Bored with the standard class gifts the graduating MBAs at Northwestern University's Kellogg Graduate School of Management this year decided to get into the venture-capital business. With $235,000 in pledges and matching gifts expected over the next five years, they set up a fund to award seed capital to student entrepreneurs.

This year, the university is providing $10,000 to get the program started, but once pledges have been collected, the fund will draw on the income to make its investments in student businesses. The investments will not be huge. They will run from $2,000 to $10,000 -- enough, perhaps, to do market research or take time off from school. Unlike regular venture capitalists, at this time the fund won't take an equity position in the new businesses. Successful recipients will be expected to pay back the money, half of which will go into the school's scholarship fund.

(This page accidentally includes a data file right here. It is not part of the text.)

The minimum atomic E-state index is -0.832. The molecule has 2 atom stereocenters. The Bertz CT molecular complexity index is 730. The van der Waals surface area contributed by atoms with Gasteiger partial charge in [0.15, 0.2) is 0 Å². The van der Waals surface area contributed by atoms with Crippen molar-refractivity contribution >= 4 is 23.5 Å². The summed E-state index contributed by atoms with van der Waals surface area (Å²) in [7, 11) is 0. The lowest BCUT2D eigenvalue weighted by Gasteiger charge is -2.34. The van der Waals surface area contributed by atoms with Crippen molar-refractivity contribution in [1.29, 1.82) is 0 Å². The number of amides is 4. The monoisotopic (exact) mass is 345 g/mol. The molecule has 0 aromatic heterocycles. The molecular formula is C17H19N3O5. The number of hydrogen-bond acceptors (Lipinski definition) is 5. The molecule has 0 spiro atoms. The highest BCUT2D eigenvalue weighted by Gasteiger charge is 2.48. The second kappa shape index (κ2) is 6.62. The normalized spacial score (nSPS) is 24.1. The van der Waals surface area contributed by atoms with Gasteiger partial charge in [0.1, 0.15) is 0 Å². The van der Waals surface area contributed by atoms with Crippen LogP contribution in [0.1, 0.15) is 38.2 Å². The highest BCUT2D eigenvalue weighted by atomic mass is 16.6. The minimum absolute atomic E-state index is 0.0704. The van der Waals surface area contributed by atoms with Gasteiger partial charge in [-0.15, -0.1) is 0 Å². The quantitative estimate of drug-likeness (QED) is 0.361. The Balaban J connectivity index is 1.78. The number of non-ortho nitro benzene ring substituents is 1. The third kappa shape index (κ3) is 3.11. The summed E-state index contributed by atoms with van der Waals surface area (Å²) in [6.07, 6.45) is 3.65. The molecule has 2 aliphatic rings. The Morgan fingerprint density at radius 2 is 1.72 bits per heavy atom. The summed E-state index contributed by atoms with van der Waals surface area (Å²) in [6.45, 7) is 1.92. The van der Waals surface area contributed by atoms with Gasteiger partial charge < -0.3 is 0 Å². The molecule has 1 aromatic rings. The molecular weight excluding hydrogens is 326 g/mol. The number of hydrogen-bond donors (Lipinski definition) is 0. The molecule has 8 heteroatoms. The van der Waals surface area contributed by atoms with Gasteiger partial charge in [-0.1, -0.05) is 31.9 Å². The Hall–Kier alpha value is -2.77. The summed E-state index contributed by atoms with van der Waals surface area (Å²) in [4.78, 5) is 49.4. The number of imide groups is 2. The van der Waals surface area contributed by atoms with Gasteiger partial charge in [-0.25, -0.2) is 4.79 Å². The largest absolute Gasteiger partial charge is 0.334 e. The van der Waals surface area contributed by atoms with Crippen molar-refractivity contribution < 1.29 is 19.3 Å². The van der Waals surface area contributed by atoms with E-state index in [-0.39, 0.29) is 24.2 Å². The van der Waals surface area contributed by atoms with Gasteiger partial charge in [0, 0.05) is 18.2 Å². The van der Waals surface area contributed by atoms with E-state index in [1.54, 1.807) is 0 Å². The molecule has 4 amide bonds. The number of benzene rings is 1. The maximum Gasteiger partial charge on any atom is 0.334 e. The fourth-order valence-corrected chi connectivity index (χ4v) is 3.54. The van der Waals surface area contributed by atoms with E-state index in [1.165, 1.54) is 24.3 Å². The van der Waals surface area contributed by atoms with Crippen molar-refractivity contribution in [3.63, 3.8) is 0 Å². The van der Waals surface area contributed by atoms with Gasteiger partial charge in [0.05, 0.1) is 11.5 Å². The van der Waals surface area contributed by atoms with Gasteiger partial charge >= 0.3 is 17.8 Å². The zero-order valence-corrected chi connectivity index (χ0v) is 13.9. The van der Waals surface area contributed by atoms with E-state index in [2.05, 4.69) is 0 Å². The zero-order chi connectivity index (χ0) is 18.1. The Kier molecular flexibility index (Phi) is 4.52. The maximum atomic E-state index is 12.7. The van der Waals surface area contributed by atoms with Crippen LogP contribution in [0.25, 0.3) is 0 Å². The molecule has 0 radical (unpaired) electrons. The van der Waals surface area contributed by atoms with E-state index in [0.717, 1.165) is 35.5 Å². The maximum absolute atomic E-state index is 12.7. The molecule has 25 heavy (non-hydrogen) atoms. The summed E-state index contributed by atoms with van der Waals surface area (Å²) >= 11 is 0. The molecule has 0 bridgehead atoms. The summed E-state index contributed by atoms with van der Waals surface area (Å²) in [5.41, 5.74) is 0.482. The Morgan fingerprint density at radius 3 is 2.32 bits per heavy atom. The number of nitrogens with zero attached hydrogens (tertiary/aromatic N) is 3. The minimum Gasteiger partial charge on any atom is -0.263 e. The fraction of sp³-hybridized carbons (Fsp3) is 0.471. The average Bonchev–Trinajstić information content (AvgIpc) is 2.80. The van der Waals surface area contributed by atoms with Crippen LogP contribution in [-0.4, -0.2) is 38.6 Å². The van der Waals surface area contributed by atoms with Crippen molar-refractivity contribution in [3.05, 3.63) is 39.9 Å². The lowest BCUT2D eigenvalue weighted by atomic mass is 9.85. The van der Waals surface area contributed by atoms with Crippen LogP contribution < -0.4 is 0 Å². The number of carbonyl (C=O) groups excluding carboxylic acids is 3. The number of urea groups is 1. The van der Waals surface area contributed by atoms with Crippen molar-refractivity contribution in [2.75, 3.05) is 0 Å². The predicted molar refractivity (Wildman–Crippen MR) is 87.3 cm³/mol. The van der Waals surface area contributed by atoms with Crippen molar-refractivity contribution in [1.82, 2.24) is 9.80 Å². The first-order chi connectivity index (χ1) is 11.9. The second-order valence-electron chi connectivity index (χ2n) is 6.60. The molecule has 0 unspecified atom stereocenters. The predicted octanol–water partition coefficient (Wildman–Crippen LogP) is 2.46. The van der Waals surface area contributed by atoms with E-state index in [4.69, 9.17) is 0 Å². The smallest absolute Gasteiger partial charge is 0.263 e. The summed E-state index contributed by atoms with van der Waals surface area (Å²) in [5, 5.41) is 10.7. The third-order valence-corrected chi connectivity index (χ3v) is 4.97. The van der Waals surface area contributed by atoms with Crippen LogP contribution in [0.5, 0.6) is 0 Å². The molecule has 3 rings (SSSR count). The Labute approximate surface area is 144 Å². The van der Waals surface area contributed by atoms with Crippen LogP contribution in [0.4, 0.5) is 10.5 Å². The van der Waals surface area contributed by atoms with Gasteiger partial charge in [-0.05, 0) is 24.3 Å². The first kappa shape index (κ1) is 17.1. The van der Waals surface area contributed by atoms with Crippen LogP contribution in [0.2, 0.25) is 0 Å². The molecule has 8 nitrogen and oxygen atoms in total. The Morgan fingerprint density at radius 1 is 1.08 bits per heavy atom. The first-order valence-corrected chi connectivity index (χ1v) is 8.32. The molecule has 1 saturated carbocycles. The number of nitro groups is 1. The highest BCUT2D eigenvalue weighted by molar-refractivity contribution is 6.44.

"This is a way to help people take risks they might not ordinarily take," explains Tom Gerlach, a 1984 Kellogg School graduate on the committee to administer the fund. The committee also includes a venture capital professional, local entrepreneurs, a Northwestern professor who specializes in small business, and a member of the second-year class. Gerlach says he hopes the fund will enable students to translate business plans prepared as class projects into actual companies. "When I took the new-venture formation course, there were 3 or 4 projects out of 11 that could have gone forward," he notes.

Gerlach, who hopes to own and manage a Chicago restaurant with a partner, says he is one of only a handful of students who start businesses after graduation. "The fund will help bring students like ourselves to the school," he says. "Business school is changing."